Sunday, March 14, 2010

Spring is here.

Spring came early this year, as everyone in the northwest knows. We are talking spring in January. And what happens in spring in Port Gamble? "Spring is warm up to summer" I've been told. True everywhere? Not like here. Summer is FULL of events, FULL of people. This town of maybe 75 people (that includes cousins staying over night) will be host to five thousand for a Civil War Re-enactment in June (I wonder who wins THIS time) It's on Father's Day, $7 will get you in. I live here so I won't have to pay, so I think I'll bet my $7 on the south. And nearly that many for a Renaisance Fair a few weeks earlier. All summer long this town will be crawling wih tourists here for events each weekend, events like car shows, foot races, dog agility competitions, music festivals, red hat days, etc . (To see a bigger list of the events planned, go to and click on "events." Believe me, there really is "something for everyone.")

And do the locals plan to get rich off hordes of visitors? I have yet to hear anyone say they are living in the smallest of small towns for the money, but rather for the challenge of serving so many, for the excitement of activity, for the fun of being a participant rather than leader. "I'm here for the stories I'm going to tell my grandchildren," I overheard one waitress tell the visitors at her table. After seeing the tips she got from some VERY satisfied eaters, that surprises me.

But let me tell you one of those stories. When Kris and I moved here we had our choice of three homes to rent. (ALL homes are for rent. Pope Resources, the owner of the property here OWNS everything, except the people, of course), every building, every street, even the sewer and water departments are owned by Pope. The only reasonable home was right on the 15 mph corner, the busiest spot in town, the last house in "commercial row" and the first house in "residential row." Quite a change for someone who lived on 10 acres of tranquility before coming here.
Anyway, not having listened to a realistic voice which had told me "Lock your door, even when you are home," I had been reading a paper when I heard footsteps on my front porch. I was waiting for a knock when three elderly (I have to watch how I describe their age, given my own) people walked in unannounced. "Where's your rest room?" the only female of the three asked. Assuming some kind of emergency, I pointed to the closest and she headed for it.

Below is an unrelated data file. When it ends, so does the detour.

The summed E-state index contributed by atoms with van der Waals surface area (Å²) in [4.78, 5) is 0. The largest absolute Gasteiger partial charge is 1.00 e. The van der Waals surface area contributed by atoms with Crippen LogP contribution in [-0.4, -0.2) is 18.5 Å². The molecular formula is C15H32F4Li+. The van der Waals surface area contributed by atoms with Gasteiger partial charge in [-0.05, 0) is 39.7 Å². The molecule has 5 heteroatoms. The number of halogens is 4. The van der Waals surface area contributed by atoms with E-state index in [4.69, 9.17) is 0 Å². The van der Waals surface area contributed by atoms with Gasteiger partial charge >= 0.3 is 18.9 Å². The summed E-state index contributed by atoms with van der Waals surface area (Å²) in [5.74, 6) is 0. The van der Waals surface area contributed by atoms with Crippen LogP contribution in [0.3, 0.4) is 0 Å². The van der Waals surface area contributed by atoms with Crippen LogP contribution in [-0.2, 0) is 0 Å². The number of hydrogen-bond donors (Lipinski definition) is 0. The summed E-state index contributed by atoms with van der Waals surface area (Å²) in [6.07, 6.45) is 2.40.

She left behind two gentlemen of similar age to herself who looked around the room and discussed ... who knows what, maybe me ... in unusually hushed tones ... until the lady returned. She was clearly in control. "What did you find?" she asked one. "Anything here of interst?" she asked the other. The volume of her speech was matched only by the silence of theirs.

After a confused look around she barked "What do you sell here?" as if to say "What a lousy job of marketing." Now I admit I'm not yet "small town" oriented, at least not this small a town. I've been told my response was a little rude. (And her entrance without knocking was not?) But my response was simply "Nothing. This is a private residence."

I apologize, Madam, whoever you are, for the embarrassment I caused you, but it has been a long time since I have had such a chuckle from someone else's misfortune. The bright red washed over their faces like a summer sunset and I'm not sure but I think they may have left without first opening the door. But the waitress is right. I'm here for the stories to tell my grandchildren, and that will be the first.

Saturday, March 13, 2010

I will never understand "blogs"

I might have mentioned some of the people in small towns are "quirky", but what can be quirkier than a book that starts on the last page. See what you are reading? It's part 2. Part 1 is down below this. Strange.